SSRN, the social science and humanities repository, has been acquired by Elsevier. Elsevier plans to leverage its Mendeley technology to enhance SSRN’s repository and online community. Mandeley is a free reference manager and academic social network Elsevier acquired a couple of years ago. Here’s the press release. — Joe
And here they are:
Kathleen (Katie) Brown
Associate Dean for Library Services
Charlotte School of Law
Edward Cornell Law Librarian &
Associate Dean for Library Services
Cornell University Law Library
Law Library of Congress
Chief, Foreign, Comparative, and International Law Division II
Scott D. Bailey
Global Director of Research Services
Squire Patton Boggs LLP
Board Members (pick two)
Director of the Law Library &
Vice Dean for Legal Information Services
The University at Buffalo
State University of New York
Katherine M. Lowry, JD
Director of Practice Services
Baker Hostetler LLP
Catherine M. Monte
Chief Knowledge Officer
Fox Rothschild LLP
Jean P. O’Grady
Director of Research & Knowledge Services
The election will be held September 30 to October 31, and successful candidates will begin their terms of office in July 2017. — Joe
Applied First Amendment Jurisprudence for Public Libraries [SSRN] by Marc Lowell discusses “the historic pathway of key [First Amendment] cases that bring the relevant law regarding the physical space of the public library.” Here’s the abstract:
Whether the physical space of a public library is entitled to some degree of special protection under First Amendment jurisprudence is of great import to public library administrators for a variety of reasons that include the development of patron behavior policies, patron interaction and staff training, and reducing the probability of litigation involving the infringement of First Amendment rights of patrons. This paper discusses the legal intersection of First Amendment protections and public library spaces and suggests constructive steps public libraries may take to reduce risks of litigation, legal costs, and exposure to First Amendment hazards with patrons.
Recommended. — Joe
Professor Nancy Schultz (Chapman Law School) contributed this memorial to Robert MacCrate (July 18, 1921 – April 6, 2016) on Legal Skills Prof Blog. — Joe
Legal software publishing companies and legal application developers that serve the public directly beware. A discussion paper from the ABA Commission on the Future of Legal Services is inviting comments on proposing a regulatory scheme that would impose restrictions on currently unregulated, non-traditional legal service providers. See Issues Paper Concerning Unregulated LSP Entities (March 31, 2016). Is the ABA protecting the “public interest” or attempting to expand its control over competitive threats to the organized bar’s hegemony? — Joe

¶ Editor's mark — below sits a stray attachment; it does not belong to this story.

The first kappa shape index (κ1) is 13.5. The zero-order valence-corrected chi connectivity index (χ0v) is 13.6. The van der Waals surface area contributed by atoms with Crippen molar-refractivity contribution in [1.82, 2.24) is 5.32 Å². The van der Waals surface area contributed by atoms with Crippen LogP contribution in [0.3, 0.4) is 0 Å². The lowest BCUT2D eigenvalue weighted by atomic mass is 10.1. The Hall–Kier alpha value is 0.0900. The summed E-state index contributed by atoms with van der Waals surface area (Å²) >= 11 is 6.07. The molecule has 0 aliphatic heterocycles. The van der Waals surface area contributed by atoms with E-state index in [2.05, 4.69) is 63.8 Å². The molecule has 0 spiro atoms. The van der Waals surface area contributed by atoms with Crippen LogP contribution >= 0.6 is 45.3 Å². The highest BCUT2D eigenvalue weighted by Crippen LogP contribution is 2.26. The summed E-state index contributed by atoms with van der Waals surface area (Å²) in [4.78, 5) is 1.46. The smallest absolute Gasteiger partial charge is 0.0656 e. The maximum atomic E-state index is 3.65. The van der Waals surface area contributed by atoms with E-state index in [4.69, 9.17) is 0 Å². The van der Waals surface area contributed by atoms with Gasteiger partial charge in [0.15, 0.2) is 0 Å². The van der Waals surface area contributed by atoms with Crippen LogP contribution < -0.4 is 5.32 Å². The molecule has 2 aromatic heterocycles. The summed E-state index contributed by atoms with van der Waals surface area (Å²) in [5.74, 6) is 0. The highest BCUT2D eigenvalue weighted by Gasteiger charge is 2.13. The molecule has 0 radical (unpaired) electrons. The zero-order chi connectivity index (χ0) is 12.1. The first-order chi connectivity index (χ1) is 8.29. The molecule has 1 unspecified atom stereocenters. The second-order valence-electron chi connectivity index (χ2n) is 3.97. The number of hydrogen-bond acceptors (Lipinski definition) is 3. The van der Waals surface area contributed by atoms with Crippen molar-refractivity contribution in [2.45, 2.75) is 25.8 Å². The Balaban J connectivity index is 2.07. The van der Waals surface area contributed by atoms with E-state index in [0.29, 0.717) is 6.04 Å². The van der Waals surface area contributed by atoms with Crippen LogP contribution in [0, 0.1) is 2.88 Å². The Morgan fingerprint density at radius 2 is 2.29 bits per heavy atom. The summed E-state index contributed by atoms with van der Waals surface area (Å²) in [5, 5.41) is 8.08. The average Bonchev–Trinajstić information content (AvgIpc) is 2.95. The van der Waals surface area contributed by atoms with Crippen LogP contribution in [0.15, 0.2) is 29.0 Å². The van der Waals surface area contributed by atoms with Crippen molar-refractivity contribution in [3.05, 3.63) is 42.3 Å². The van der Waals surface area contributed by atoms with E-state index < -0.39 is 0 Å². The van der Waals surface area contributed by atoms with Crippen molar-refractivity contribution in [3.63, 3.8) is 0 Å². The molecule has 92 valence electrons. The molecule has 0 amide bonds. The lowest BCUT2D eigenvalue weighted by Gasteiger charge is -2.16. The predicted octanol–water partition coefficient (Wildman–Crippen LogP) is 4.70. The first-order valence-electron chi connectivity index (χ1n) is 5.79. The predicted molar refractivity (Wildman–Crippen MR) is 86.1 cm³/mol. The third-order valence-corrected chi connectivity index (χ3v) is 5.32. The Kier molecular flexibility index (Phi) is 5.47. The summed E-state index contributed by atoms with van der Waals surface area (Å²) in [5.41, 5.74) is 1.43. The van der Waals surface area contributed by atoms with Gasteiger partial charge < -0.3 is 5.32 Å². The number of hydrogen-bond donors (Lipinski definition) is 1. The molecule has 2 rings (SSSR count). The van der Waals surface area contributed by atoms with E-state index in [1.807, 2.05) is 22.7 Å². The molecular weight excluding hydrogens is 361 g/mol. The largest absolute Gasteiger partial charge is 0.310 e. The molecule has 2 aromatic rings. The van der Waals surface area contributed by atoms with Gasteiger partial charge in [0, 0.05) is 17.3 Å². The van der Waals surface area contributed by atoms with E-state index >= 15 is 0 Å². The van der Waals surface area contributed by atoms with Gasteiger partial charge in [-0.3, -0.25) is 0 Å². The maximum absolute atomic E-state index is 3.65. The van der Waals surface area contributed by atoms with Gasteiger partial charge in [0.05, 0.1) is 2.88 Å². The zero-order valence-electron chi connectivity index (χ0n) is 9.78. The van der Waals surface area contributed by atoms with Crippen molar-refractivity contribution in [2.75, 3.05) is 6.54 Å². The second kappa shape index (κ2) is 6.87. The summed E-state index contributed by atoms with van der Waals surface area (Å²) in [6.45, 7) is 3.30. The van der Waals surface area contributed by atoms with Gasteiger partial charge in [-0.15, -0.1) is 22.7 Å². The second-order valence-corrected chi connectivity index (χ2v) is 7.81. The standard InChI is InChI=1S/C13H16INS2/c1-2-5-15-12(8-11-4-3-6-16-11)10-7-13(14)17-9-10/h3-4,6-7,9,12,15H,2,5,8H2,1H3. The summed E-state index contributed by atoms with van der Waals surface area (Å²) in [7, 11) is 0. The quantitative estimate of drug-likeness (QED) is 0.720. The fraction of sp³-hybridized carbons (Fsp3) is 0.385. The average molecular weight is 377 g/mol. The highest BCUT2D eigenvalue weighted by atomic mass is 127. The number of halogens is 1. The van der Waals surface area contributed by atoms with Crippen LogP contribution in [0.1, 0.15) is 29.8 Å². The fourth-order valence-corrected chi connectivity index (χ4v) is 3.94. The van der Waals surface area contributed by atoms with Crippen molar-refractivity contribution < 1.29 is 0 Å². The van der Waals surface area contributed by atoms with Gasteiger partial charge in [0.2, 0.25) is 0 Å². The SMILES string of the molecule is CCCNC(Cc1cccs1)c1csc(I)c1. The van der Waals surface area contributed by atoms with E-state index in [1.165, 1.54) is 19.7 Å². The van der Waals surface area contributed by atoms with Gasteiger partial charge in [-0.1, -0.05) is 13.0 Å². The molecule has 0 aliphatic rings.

DocuTicker, the resource for grey literature published by government agencies, think tanks, etc., announced that it stopped publishing in 2016. Since its launch in June 2004, the site has posted 35,754 items. DocuTricker observed that there are many other web resources that perform the same grey literature service.
HT to Information Today. — Joe
In The Deep Web and the Darknet: A Look Inside the Internet’s Massive Black Box [SSRN], Dakota S. Rudesill (OSU Law), James Caverlee (Texas A&M) and Daniel Sui (OSU) write
The reality is that while the Surface Web manifests an often astonishing level of altruism for promoting the common good, and the Deep Web inevitably does to some (unknown) extent as well, the Deep Web and Darknet quite often reveal the darker, more antisocial side of human behavior. The markets for hacking programs, other cybercrime tools, and stolen data, in particular, have continued to grow with no signs of slowing down. There an urgent need for policymakers and the public to better understand the Deep Web and develop a more comprehensive law enforcement, regulatory, and national security response. This focus needs also to take into account the potential positive uses of the Deep Web.
The authors’ paper is a policy brief that “outlines what the Deep Web and Darknet are, how they are accessed, and why we should care about them. For policymakers, the continuing growth of the Deep Web in general and the accelerated expansion of the Darknet in particular pose new policy challenges.” It was published by the Woodrow Wilson Center’s Science and Technology Innovation Program.
From the Policy Implications section:
In particular, we would like to stress that policymakers should pay attention to the following:
- Socio-cultural forces are involved in the “generation and sustainability” of criminal entities that use the Darknet. For example, some countries do not have functioning or sufficient markets in legal goods, a context in which the Darknet may actually facilitate increased social welfare and economic efficiency. States in such a situation may have little incentive to enforce cybercrime laws, while free-riding on the law enforcement, regulatory, and national security efforts against truly bad actors carried out by other states.
- The Deep Web and the Darknet are attractive to many because of the prosecution, regulation, and national security surveillance efforts of states in the physical world and Surface Web. Illicit activity is being driven below the electronic thermocline of common search engines and usual investigative techniques, and states must be willing to dive beneath it to gather information and take action.
- The transnationality of these networks frustrates eradication, regulatory, and prosecution efforts of any one state, creating cooperation, collective action, and law harmonization problems for state actors attempting to work together to counter illicit use of the Internet.
- Rather than eradication, policymakers must focus systematically on bad actors and bad patterns, while striving to anticipate and favorably shape evolution of the Darknet. At times this effort might, like anti-terrorist efforts globally since 9/11, risk resembling “whack-a-mole” (the takedown of Silk Road represents one pelt). It will only succeed over time if a broader strategy including prevention, detection, and response is developed and followed with broad international participation and support.
That’s one of conclusions reached by Ann Sinsheimer (Pittsburgh) and David Herring in Lawyers at Work: A Study of the Reading, Writing, and Communication Practices of Legal Professionals, 21 Legal Writing Journal___ (Forthcoming, 2016). Here’s the abstract: